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Biogeosciences An interactive open-access journal of the European Geosciences Union
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Volume 4, issue 5
Biogeosciences, 4, 927–939, 2007
https://doi.org/10.5194/bg-4-927-2007
© Author(s) 2007. This work is licensed under
the Creative Commons Attribution-NonCommercial-ShareAlike 2.5 License.

Special issue: Greenhouse gases in the Northern Hemisphere

Biogeosciences, 4, 927–939, 2007
https://doi.org/10.5194/bg-4-927-2007
© Author(s) 2007. This work is licensed under
the Creative Commons Attribution-NonCommercial-ShareAlike 2.5 License.

  26 Oct 2007

26 Oct 2007

Methodical study of nitrous oxide eddy covariance measurements using quantum cascade laser spectrometery over a Swiss forest

W. Eugster1, K. Zeyer2, M. Zeeman1, P. Michna3, A. Zingg4, N. Buchmann1, and L. Emmenegger2 W. Eugster et al.
  • 1Institute of Plant Sciences, ETH Zürich, 8092 Zürich, Switzerland
  • 2Empa, Swiss Federal Laboratories for Materials Testing and Research, Überlandstrasse 129, 8600 Dübendorf, Switzerland
  • 3Institute of Geography, University of Bern, 3012 Bern, Switzerland
  • 4WSL, Swiss Federal Institute for Forest, Snow, and Landscape Research, 8903 Birmensdorf, Switzerland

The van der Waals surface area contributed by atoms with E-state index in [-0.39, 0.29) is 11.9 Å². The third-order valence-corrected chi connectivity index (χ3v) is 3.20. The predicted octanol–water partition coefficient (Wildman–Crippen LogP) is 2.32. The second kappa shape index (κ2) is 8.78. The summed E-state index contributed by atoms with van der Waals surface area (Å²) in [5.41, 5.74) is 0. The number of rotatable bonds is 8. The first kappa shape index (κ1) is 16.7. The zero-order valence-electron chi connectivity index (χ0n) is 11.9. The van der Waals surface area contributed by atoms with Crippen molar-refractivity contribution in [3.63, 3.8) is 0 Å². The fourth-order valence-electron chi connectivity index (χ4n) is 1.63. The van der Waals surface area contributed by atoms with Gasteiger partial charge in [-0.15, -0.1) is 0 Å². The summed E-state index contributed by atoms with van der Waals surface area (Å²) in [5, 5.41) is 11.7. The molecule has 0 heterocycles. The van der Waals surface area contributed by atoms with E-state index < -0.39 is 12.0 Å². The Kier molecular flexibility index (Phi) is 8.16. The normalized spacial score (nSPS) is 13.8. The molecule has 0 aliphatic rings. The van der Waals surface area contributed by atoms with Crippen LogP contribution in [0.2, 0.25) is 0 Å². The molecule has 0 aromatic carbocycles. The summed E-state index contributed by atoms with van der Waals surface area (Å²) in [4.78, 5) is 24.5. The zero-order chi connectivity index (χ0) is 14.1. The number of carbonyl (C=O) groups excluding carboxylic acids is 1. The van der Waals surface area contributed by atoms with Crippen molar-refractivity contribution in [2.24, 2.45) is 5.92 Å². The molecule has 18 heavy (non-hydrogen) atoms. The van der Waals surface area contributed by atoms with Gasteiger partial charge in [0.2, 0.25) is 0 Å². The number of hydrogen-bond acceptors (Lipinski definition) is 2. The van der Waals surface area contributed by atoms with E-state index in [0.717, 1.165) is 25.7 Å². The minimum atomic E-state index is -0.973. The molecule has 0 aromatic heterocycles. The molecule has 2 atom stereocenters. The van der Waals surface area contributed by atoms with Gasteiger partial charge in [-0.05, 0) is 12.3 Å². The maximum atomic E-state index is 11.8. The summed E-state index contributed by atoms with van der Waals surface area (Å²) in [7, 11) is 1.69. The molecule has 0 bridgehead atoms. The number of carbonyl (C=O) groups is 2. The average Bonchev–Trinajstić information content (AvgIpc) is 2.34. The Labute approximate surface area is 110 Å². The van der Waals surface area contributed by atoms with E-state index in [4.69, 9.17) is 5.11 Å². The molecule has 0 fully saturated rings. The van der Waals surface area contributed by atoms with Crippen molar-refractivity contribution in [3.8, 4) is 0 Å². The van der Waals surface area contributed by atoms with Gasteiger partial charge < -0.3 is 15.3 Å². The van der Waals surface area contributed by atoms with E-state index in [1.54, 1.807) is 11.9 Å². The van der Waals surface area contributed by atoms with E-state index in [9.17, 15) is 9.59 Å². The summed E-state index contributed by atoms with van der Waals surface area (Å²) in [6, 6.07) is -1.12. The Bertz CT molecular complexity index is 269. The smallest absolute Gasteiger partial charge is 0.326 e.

Abstract. Nitrous oxide fluxes were measured at the Lägeren CarboEurope IP flux site over the multi-species mixed forest dominated by European beech and Norway spruce. Measurements were carried out during a four-week period in October–November 2005 during leaf senescence. Fluxes were measured with a standard ultrasonic anemometer in combination with a quantum cascade laser absorption spectrometer that measured N2O, CO2, and H2O mixing ratios simultaneously at 5 Hz time resolution. To distinguish insignificant fluxes from significant ones it is proposed to use a new approach based on the significance of the correlation coefficient between vertical wind speed and mixing ratio fluctuations. This procedure eliminated roughly 56% of our half-hourly fluxes. Based on the remaining, quality checked N2O fluxes we quantified the mean efflux at 0.8±0.4 μmol m−2 h−1 (mean ± standard error). Most of the contribution to the N2O flux occurred during a 6.5-h period starting 4.5 h before each precipitation event. No relation with precipitation amount could be found. Visibility data representing fog density and duration at the site indicate that wetting of the canopy may have as strong an effect on N2O effluxes as does below-ground microbial activity. It is speculated that above-ground N2O production from the senescing leaves at high moisture (fog, drizzle, onset of precipitation event) may be responsible for part of the measured flux.

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